All about connections
By the way, you can't govern data if you can't connect to it. Accordingly, Simba Technologies, which co-developed ODBC with Microsoft in the 1990s and is now a unit of Magnitude Software, announced its new Magnitude Gateway product. Now, rather than buying individual data connectors, or even a big library of them, users connect to the Gateway product which connects through to multiple back end databases and applications via a framework of "Intelligent," "Standard" and "Universal" adapters.
Another facet of connectivity is access to public data sets. In that regard, Bloomberg announced its Enterprise Access Point, providing standardized reference, pricing, regulatory and historical datasets for Bloomberg Data License clients, developers and data scientists.
Artificial intelligence, naturally
A data service for data scientists is one thing, but, on the other end of the spectrum, SAP announced its new Analytics Cloud, a machine-learning enabled platform to let business users harness machine learning without necessarily needing data scientists. Given SAP manages customers' sales, supply chain and other business-oriented data, its offering contrasts with the Bloomberg service, which provides public/open data.
According to the SAP, Analytics Cloud gives business users the capability to do things like "forecast future performance with just a single click" and "provide risk and correlation detection, autonomous creation of advanced dashboards and storyboards, and hyper-personalized insights into data about suppliers, vendors and customers, including anomaly detection."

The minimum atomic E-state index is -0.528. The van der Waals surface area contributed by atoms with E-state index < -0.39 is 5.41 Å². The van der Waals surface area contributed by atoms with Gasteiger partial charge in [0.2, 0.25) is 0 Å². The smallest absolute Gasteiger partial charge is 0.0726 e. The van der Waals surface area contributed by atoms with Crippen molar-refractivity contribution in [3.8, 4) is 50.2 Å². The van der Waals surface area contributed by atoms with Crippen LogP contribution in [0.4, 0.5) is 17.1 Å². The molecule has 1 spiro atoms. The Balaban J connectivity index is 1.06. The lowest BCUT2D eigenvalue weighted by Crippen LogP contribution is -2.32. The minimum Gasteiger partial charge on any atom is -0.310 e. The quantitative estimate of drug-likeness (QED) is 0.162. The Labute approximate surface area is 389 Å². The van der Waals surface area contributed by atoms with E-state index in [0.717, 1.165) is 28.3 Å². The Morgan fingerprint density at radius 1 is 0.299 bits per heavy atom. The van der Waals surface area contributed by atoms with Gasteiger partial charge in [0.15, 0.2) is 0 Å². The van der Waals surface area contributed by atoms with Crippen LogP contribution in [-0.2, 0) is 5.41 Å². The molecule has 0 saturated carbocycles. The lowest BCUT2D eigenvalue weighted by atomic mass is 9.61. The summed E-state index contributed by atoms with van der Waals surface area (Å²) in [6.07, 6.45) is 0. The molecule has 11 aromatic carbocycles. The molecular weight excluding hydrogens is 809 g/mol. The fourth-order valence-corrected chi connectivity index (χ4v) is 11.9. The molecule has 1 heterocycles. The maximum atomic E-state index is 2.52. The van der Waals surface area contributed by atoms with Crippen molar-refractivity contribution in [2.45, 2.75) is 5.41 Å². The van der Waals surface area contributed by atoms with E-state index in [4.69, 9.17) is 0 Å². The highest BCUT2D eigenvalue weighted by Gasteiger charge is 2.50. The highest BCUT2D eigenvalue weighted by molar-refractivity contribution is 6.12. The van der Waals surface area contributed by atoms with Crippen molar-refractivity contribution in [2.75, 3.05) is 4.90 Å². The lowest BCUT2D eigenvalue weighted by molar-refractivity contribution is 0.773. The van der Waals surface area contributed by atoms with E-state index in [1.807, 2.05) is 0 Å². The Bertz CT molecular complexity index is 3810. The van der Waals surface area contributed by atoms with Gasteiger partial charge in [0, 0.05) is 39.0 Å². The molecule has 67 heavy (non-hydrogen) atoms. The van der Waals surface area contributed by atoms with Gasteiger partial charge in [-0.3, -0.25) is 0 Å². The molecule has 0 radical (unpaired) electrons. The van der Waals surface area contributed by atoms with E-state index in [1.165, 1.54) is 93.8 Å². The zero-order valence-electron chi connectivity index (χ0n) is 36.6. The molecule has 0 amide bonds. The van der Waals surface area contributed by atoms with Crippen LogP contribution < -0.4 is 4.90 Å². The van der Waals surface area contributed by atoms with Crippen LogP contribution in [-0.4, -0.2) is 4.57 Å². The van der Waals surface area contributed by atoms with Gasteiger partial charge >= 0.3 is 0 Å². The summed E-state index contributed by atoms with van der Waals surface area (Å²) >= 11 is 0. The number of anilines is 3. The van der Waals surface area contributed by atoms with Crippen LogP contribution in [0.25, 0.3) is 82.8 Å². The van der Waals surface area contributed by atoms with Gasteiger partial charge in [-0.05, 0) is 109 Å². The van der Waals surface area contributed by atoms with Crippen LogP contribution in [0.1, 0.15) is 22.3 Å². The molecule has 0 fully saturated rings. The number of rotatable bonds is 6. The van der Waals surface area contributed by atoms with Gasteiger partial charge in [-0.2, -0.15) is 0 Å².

But what if you're a data scientist and want to get more hands-on with the data and predictive modeling? Dataiku announced today its Dataiku 5 release, which adds support for deep learning libraries (TensorFlow and Keras) and, just to prove my earlier point, can generate Docker containers that are deployable to Kubernetes clusters, as well.
That's all well and good on the modeling side, but Nvidia, the GPU chip maker that has become all about AI, made several announcements around AI infrastructure and inferencing. The announcements were made this week, not at Strata, but at GTC (The GPU Technology Conference) in Japan. These include:
- The TensorRT Hyperscale Platform, a new AI data center platform
- Tesla T4, an AI inference accelerator
- TensorRT 5: a new version of Nvidia's deep learning inference optimizer and runtime
- TensorRT inference server: a "microservice that enables applications to use AI models in data center production." (And guess what? It's containerized and scales using Kubernetes on Nvidia GPUs.)
- CUDA 10: the latest release of NVidia's parallel GPU programming model.
Also read: NVIDIA morphs from graphics and gaming to AI and deep learning
Also read: NVIDIA swings for the AI fences
Also read: Nvidia doubles down on AI
And the kitchen sink
That's just about all the data news that's fit to "print" this week. And it's a lot. But, just as with big data, I find the higher the volume of news, the easier it is to draw out a small set of insights: production rigor, containerization, data governance/data access and AI are the big trends out of this year's Strata. They will likely be the big industry trends for the remainder of the year, and beyond, as well.